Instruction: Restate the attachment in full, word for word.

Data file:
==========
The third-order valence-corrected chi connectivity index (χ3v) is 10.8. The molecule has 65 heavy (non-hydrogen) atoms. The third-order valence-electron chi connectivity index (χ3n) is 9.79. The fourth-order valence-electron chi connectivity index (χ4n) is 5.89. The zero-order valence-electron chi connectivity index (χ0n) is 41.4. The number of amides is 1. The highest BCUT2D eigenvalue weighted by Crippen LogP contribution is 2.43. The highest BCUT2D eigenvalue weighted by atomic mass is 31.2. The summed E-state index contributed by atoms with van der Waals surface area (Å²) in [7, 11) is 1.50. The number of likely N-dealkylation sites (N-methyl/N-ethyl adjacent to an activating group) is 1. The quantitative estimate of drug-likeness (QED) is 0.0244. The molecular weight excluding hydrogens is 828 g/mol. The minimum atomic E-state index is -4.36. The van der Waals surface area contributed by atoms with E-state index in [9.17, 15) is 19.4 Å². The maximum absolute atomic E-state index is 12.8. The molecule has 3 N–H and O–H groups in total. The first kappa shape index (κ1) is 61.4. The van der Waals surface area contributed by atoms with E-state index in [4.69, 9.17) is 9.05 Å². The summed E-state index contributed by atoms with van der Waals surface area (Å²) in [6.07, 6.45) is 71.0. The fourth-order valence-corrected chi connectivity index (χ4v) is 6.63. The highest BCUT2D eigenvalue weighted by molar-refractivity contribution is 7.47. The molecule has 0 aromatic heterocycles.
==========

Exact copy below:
The third-order valence-corrected chi connectivity index (χ3v) is 10.8. The molecule has 65 heavy (non-hydrogen) atoms. The third-order valence-electron chi connectivity index (χ3n) is 9.79. The fourth-order valence-electron chi connectivity index (χ4n) is 5.89. The zero-order valence-electron chi connectivity index (χ0n) is 41.4. The number of amides is 1. The highest BCUT2D eigenvalue weighted by Crippen LogP contribution is 2.43. The highest BCUT2D eigenvalue weighted by atomic mass is 31.2. The summed E-state index contributed by atoms with van der Waals surface area (Å²) in [7, 11) is 1.50. The number of likely N-dealkylation sites (N-methyl/N-ethyl adjacent to an activating group) is 1. The quantitative estimate of drug-likeness (QED) is 0.0244. The molecular weight excluding hydrogens is 828 g/mol. The minimum atomic E-state index is -4.36. The van der Waals surface area contributed by atoms with E-state index in [9.17, 15) is 19.4 Å². The maximum absolute atomic E-state index is 12.8. The molecule has 3 N–H and O–H groups in total. The first kappa shape index (κ1) is 61.4. The van der Waals surface area contributed by atoms with E-state index in [4.69, 9.17) is 9.05 Å². The summed E-state index contributed by atoms with van der Waals surface area (Å²) in [6.07, 6.45) is 71.0. The fourth-order valence-corrected chi connectivity index (χ4v) is 6.63. The highest BCUT2D eigenvalue weighted by molar-refractivity contribution is 7.47. The molecule has 0 aromatic heterocycles.